Washington Park

Portland, Oregon

Washington Park is one of the oldest parks located in Portland, Oregon. The city purchased forty acres in the year 1871 from an early developer named Amos King. When the park was designed it was actually located a little distance from the center of the city at the time. In the 1880s a park keeper was hired and they worked to landscape the area. In 1922 the park was expanded by 160 acres the newly acquired area became the home to the Hoyt Arboretum, the Oregon Zoo, the World Forestry Center and the Portland Children's Museum. The park's trails span over 15 miles, some of the trails are a part of a 40-mile loop that connects Washington Park with Pittock Mansion, Forest Park to the north, and Council Crest to the south. The whole area of Washington Park is 410 acres big.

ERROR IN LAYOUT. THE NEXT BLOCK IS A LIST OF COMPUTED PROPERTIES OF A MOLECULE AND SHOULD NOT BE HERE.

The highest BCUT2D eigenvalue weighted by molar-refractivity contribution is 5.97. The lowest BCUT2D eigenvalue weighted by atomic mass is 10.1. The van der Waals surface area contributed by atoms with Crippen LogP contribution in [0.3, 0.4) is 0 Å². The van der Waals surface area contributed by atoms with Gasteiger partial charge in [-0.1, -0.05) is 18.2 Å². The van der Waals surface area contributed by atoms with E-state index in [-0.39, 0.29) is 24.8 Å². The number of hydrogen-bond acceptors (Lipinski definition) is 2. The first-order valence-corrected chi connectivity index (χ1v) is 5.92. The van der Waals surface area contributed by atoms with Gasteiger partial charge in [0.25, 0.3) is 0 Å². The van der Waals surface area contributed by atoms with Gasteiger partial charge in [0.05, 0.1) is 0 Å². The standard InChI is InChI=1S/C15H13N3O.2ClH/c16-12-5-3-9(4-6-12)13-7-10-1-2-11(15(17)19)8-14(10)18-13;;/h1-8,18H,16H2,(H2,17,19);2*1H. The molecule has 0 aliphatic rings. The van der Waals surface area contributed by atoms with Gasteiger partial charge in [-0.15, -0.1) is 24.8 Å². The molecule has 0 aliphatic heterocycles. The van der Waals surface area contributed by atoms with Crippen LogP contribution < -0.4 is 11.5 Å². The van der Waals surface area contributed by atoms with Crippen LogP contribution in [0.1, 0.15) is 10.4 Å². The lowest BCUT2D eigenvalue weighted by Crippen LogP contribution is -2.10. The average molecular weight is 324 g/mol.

At Washington Park, there are a number of both statues and fountains. The Lewis and Clark Memorial Column were dedicated by Theodore Roosevelt in the year 1903 to honor the discovery of the Norwest. The Coming of the White Man is a statue of two Native Americans, one is chief Multnomah. The Sacajawea and Jean-Baptiste is a statue of a framed Shoshone Native American woman. The chiming fountain is also called the Washington Park Fountain and it is named that because of the sounds of the falling water. Loyal B. Stearns Memorial Fountain was put up in 1941 to honor former Oregon Judge Loyal B. Steams. The last fountain is called the Frank E. Beach Memorial Fountain which was designed and made by an Oregon Artist in the year 1975.